The Future of HP and HP Inc. Could Be with Oracle and Apple

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    Earlier this week, I posted a blog on the math surrounding the HP merger and on the increased financial stress that will be placed on this new company as customers, costs and valuations adjust to their new form. The two firms will have distinctly different weaknesses. The HP Enterprise firm will have razor slim profits, which will likely drop into losses once the separation bucket is no longer able to segment out costs that otherwise would be in the income statement. The PC unit will have debt at about 50 percent of revenue, which should more than consume its initially higher margins. Their biggest margins are from printing consumables, which should be in accelerating decline. Rather than one company in distress, they end up with two companies with less complexity (which could make them potentially easier to turn around) in greater financial distress. So what happens next?

    HP Enterprise

    The reason many believe as to why HP hasn’t been acquired is because no one wants its PC and printer businesses. By spinning those businesses out, HP becomes an acquisition target. EMC has been speculated, but I think there is too much overlap with that firm. And EMC doesn’t buy troubled properties, based on Joe Tucci’s comments at the last analyst event.

    Oracle would typically be the most likely HP buyer. While there is a lot of bad blood between HP and Oracle, the same thing was true of PeopleSoft, and Oracle successfully bought it and then shut down operations, seemingly relishing in finding the executives in that company some alternative career paths.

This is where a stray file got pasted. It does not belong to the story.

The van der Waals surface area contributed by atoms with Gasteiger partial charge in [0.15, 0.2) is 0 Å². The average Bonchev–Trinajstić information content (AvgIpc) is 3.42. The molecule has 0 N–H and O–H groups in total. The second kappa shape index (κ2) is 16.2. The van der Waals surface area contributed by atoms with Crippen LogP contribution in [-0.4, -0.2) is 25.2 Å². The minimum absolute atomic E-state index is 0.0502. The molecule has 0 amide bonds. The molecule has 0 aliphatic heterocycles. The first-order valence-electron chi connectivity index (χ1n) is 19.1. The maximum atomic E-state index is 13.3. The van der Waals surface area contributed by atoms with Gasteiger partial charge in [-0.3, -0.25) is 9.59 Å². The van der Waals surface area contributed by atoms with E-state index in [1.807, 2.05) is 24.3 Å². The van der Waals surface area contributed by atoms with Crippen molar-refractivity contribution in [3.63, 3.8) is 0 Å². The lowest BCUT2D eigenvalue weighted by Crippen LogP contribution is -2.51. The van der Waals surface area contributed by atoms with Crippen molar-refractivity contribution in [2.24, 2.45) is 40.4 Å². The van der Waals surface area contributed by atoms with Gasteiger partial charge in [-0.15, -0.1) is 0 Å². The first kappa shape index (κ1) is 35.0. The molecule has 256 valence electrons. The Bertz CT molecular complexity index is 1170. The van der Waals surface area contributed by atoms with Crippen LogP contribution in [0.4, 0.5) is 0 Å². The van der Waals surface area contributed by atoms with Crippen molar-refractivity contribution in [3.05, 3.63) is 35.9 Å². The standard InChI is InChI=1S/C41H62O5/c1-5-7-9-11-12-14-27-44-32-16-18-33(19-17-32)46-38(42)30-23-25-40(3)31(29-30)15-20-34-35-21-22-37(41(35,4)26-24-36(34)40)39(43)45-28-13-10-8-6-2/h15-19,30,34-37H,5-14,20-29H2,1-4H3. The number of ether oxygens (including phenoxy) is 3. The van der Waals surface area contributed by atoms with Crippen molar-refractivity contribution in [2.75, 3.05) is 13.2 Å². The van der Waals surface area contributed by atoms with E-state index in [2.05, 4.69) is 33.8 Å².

Unlike IBM or Dell, Oracle doesn’t seem to have a problem acquiring troubled properties and the animosity between the firms may actually increase its incentive to buy HP. Mark Hurd, in particular, is likely very attracted to the idea of having a lot of the folks that bad mouthed him when he left once again under his authority. I expect, if folks thought him harsh when he last ran HP, they will see the new meaning of “harsh.” (In reality, he was arguably more successful than either of his successors, which likely really peeves him.)

    China has a lot of free cash at the moment, but the hostility between the U.S. and China makes regulatory approval unlikely for any company. Lenovo would be the most likely to consider a merger with HP, but it’ll still be in the midst of doing two massive mergers at once, and picking up HP on top of the IBM x86 server group would likely be a bridge too far for the U.S. government and Lenovo. Samsung in Korea is also a possibility, but only if its financial performance improves, because the extra drag of HP under Samsung would seem to create too much financial risk for that firm.

    An acquisition would allow Whitman and the HP board to accelerate their options and provide a substantial financial incentive for this path, making this by far the more likely outcome.

    Another alternative is taking the firm private, but the financial cost to the CEO for a move like that makes it unlikely for anyone but a founder.

    HP Inc.

    HP as a firm will have to continue as a separate entity, and while going private would be particularly attractive to it, given the desperate need to dramatically restructure the printing unit while out of the public markets, I still doubt a non-founder will take this path unless they can mitigate the personal financial costs related to it. Given that these two units were the least desirable of the HP family, finding a buyer would be very difficult, and while the PC unit might be attractive to Acer or a Chinese tech company wanting to enter the segment, they’d have to spin out the printer unit first to create what would be a very complex, though not impossible, outcome. This makes it relatively unlikely that HP Inc. will be purchased as a complete unit, but regulatory agencies would be less concerned with China buying part of this firm. Given that much of the retail placement of products is done by the printing side of this company, there is a high risk that the PC unit would collapse should the firms be separated quickly. In short, I think due diligence will prevent an acquisition unless the printer unit can be revitalized or the PC unit can demonstrate that it can stand alone.

    Risk Management